H.P. Lovecraft has always had an uneven relationship with the genre of film. While his stories and novels have influence in movies ranging from The Evil Dead to Alien, there have been few full-length adaptions of his works; and those have been, more often than not, quite poor. (For an excellent analysis of Lovecraft's work in film, I recommend the book The Lurker in the Lobby by John Strysik and Andrew Migliore.) Worse, Lovecraft's seminal story "The Call of Cthulhu" was never adapted; and the horror movie Cthulhu Mansion only has the title in common with the story (and Lovecraft fans like to pretend doesn't exist). The good folks at the H.P. Lovecraft Historical Society http://www.cthulhulives.org/ have not only done a film of Lovecraft's story, but their interpretation also did it in the style of a black-and-white silent film. The result is spectacular.

The Call of Cthulhu is under fifty minutes long, yet it manages to cover all the material of Lovecraft's tale, roughly divided into three parts. In the late 1920s, the protagonist is going through the papers of his late great-uncle -- and what he discovers shatters his world. First there are his great-uncle's 1925 meetings with Wilcox, a tormented artist who has nightmares of ancient evils and an unnatural city -- and who creates a clay image of a horrific creature.

Next is an account from 1907 of Inspector Legrasse and his research into, and raid against, an evil cult in the backwoods of Louisiana. This led to the discovery of a "Cthulhu cult" -- and a statue much like that created by Wilcox.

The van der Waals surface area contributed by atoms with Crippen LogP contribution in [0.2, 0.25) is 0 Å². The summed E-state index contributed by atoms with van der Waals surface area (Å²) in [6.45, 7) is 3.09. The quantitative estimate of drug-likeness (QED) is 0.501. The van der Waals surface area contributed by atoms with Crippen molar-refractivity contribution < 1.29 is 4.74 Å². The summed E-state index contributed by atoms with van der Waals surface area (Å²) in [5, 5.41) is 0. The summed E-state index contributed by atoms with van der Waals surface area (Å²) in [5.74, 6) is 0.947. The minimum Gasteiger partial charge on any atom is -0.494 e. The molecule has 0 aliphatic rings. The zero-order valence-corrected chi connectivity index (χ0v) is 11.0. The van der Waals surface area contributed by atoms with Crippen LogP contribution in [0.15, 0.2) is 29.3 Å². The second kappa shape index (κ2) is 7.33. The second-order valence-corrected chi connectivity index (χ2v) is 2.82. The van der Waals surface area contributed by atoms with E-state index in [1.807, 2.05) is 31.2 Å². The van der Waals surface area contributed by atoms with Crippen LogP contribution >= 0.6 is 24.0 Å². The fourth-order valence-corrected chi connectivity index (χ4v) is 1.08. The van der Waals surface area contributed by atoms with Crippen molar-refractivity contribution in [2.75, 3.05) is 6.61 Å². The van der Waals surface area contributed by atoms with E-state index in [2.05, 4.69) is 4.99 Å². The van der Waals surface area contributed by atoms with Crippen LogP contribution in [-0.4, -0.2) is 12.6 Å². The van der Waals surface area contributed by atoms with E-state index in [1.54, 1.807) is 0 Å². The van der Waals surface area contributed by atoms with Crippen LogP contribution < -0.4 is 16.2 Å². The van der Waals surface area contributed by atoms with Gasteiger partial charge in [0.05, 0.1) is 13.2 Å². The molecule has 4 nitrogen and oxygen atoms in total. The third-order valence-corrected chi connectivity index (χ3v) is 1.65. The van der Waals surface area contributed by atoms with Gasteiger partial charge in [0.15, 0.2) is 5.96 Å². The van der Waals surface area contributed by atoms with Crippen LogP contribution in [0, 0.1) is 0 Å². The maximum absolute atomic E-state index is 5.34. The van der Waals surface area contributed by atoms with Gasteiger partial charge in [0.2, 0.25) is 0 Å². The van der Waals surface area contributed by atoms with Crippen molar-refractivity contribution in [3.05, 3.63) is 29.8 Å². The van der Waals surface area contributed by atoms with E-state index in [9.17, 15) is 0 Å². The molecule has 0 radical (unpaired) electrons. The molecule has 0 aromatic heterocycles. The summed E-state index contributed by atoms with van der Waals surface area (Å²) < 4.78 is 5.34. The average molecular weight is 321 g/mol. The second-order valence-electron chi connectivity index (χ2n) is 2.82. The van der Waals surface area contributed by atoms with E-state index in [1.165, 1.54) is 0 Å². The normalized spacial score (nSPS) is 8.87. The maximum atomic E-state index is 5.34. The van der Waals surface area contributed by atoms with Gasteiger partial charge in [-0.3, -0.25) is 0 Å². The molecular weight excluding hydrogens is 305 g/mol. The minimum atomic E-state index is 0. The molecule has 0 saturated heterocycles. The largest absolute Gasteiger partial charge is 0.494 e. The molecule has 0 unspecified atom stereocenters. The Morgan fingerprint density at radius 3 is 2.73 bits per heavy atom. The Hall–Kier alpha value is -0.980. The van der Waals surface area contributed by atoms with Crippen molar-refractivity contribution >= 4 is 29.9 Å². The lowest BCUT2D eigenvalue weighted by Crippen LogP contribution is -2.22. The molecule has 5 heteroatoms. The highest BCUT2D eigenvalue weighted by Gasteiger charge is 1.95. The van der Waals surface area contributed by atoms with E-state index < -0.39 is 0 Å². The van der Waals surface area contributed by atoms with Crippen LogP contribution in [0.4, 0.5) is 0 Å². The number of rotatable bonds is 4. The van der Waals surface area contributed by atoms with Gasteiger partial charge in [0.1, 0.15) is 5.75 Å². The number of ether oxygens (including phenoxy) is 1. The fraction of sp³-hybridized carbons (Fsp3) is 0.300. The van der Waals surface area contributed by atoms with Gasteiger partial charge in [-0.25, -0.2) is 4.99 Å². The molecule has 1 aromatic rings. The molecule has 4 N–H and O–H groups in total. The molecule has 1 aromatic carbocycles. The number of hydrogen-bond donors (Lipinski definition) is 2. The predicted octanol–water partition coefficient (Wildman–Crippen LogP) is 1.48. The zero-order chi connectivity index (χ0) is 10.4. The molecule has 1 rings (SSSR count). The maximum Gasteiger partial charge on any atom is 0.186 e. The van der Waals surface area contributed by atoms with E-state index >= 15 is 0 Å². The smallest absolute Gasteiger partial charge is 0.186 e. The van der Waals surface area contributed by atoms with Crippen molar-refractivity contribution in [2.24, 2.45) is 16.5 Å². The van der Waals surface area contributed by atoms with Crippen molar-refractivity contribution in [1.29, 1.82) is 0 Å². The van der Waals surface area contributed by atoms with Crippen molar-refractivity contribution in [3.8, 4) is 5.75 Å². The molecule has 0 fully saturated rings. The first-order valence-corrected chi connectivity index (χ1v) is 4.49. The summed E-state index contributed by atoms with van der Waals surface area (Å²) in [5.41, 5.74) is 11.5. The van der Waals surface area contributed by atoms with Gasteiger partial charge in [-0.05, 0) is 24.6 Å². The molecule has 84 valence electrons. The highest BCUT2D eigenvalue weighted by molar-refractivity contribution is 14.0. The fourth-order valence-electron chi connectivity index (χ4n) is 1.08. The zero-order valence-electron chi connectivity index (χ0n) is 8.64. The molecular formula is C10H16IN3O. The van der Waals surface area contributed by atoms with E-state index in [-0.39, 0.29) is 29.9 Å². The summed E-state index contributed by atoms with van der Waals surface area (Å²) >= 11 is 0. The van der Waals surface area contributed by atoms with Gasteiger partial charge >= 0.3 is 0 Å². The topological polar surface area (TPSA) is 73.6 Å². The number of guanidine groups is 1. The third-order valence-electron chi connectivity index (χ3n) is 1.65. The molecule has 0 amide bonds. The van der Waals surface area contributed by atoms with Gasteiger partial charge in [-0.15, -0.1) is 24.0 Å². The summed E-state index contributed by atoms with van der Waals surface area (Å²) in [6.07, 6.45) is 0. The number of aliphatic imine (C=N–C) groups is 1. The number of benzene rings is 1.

The final part of The Call of Cthulhu has the protagonist discovering, through chance, the final piece of the puzzle: A mysterious incident in the South Pacific ocean that left all but one man on a ship dead -- and the most startling proof of the eldritch entity Cthulhu.

The Call of Cthulhu is an ideal cinematic example of form and function meeting perfectly. Lovecraft's tales are almost all set in the early 20th century, and the silent-film format used here creates a perfect period atmosphere. It's amusing to see all the actors with pale faces and dark lips, but that ultimately adds a feeling of nostalgic style to the film. Further, by relying on the actors' gestures and the moody musical score, the full horror of the story is conveyed with a minimal of dialogue cards.

Given how many big-budget Hollywood horror flicks are just awful, The Call of Cthulhu is more impressive for creating action and horror with a minimal budget. Everything is done simply, yet despite not being realistic (such as the fake ocean waves and stop-motion creature) you'll be drawn into this world of horror and madness. The dvd extras reveal more tricks of the film, from creating a cultist mob with only a few actors to the "ninjas" present in most scenes of the film.

I love the stories of H.P. Lovecraft, I mourn when I think of the treatment his tales have received in movies, and I rejoice that The Call of Cthulhu is a movie that does Lovecraft right. I absolutely recommend this movie!

Overall grade: A

Reviewed by James Lynch

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